The Jobs Report Is Totally Chalk -- And That's a Good Thing

NEW YORK (TheStreet) -- The jobs report was about as chalk as chalk gets.

The economy's 217,000 job gain was within 4,000 of consensus estimates, as reported by Econoday. Details such as the 34.5-hour average workweek and the 0.2% gain in average hourly wages were exactly what people predicted.

But the widely forecasted jump in the unemployment rate didn't happen. It stayed at 6.3%, because the work force participation rate remained 62.8% of people older than 16. That's bumping along at 35-year lows, as the number of Baby Boomers retiring continues to allow relatively modest jobs growth to keep the unemployment rate relatively low.

The report is mixed enough to mean that the Federal Reserve will stay its dovish course. Policymakers are looking for better increases in wages before they decide they need to make any tightening moves that matter. Raising interest rates is still a late-2015 question, if it even arises then.

But the report is strong enough that it's still plausible to see the unemployment rate drop to less than 6% by this fall.

With unemployment this high, it's still too soon for the economy to look for a Goldilocks jobs report -- not too hot is still not hot enough. That said, here are some things to love -- and to be wary of -- in the data.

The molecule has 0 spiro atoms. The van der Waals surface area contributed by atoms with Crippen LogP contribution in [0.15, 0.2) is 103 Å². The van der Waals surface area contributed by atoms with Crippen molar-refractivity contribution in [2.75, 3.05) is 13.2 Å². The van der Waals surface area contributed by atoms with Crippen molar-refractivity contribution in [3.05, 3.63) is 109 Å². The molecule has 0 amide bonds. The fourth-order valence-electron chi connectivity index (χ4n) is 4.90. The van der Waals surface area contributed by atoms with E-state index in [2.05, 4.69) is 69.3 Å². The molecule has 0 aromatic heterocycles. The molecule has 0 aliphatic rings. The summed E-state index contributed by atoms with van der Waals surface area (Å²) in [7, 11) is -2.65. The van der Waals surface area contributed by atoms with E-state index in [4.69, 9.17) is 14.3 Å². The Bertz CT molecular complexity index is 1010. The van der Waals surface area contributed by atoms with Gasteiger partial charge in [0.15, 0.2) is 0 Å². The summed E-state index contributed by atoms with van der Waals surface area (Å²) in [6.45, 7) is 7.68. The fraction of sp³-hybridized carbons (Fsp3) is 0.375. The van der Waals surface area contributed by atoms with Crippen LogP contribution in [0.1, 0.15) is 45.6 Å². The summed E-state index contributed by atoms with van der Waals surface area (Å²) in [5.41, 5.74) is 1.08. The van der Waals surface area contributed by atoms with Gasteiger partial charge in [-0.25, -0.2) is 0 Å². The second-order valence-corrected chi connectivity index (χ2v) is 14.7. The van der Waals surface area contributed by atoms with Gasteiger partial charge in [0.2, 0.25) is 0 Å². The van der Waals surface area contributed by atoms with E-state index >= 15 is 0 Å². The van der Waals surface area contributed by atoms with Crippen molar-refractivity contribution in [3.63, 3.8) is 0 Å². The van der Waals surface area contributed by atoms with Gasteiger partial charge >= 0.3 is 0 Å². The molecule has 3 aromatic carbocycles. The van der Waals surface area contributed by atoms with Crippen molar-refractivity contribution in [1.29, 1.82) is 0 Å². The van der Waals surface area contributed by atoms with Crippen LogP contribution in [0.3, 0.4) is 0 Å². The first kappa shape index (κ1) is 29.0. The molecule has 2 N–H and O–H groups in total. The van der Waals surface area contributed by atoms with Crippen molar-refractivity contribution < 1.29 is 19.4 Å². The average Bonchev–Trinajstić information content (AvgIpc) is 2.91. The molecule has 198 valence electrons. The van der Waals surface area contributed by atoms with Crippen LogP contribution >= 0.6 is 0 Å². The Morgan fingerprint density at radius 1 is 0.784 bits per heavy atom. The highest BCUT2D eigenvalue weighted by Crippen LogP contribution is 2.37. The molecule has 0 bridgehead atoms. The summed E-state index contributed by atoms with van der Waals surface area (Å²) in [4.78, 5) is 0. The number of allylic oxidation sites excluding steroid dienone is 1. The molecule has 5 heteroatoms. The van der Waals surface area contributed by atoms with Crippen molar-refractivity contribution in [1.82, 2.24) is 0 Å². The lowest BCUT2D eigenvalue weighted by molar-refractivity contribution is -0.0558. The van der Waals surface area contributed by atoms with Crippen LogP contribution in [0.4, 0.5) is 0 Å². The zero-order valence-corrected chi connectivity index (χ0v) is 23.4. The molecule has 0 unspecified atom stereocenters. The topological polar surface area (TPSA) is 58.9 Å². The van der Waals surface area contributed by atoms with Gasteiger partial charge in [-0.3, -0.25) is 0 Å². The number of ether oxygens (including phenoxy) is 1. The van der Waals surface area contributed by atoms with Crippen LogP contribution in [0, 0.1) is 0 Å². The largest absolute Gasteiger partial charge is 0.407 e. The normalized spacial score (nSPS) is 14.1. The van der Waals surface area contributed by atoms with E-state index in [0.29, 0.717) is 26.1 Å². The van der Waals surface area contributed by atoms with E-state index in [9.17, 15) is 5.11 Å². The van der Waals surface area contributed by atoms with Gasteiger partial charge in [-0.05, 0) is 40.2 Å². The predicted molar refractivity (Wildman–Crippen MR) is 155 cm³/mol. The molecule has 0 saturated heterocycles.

Love this:

People are coming back to work, without pushing unemployment higher.

About 237,000 unemployed people actually did re-enter the work force in May. Yes, that offset a big decline in April, but it's a good sign. One thing to remember, though, is that all those people came back and the participation rate didn't budge. That's a clear sign that demographics are driving the participation rate lower, in a way that means the unemployment rate will continue to fall.

The industry distribution of the jobs is pretty good.

Professional and business services added a solid 55,000 jobs -- about the same as the pace of the last year. That's where the guts of middle-income jobs that have been slow to return from the recession are to be found. Durable goods manufacturing added 17,000.

Be wary of this:

Two big industries that need to come back didn't.

Construction (+6,000) and government employment (+1,000) are the two obvious weak points. To get the economy to a consistent 250,000 jobs a month, construction should be adding 15,000 to 20,000 and governments should be adding about 10,000.

Another concern is, paradoxically, big gains in health care and the low-wage complex of bars, restaurants and tourism. Leisure and hospitality jobs are better than a stick in the eye, but tend to pay less. And health care employment ideally should grow slower than the economy at a time when containing health costs is a top policy goal.

The bond market has pushed rates lower this morning, figuring the news means mostly that the Fed will see no reason to accelerate the very, very gradual tightening that it has barely begun. That's probably a good takeaway for now. And nothing about the report was novel enough to change the medium-term picture of unemployment continuing to fall but not fast enough that the environment around us feels transformed.

This article represents the opinion of a contributor and not necessarily that of TheStreet or its editorial staff.

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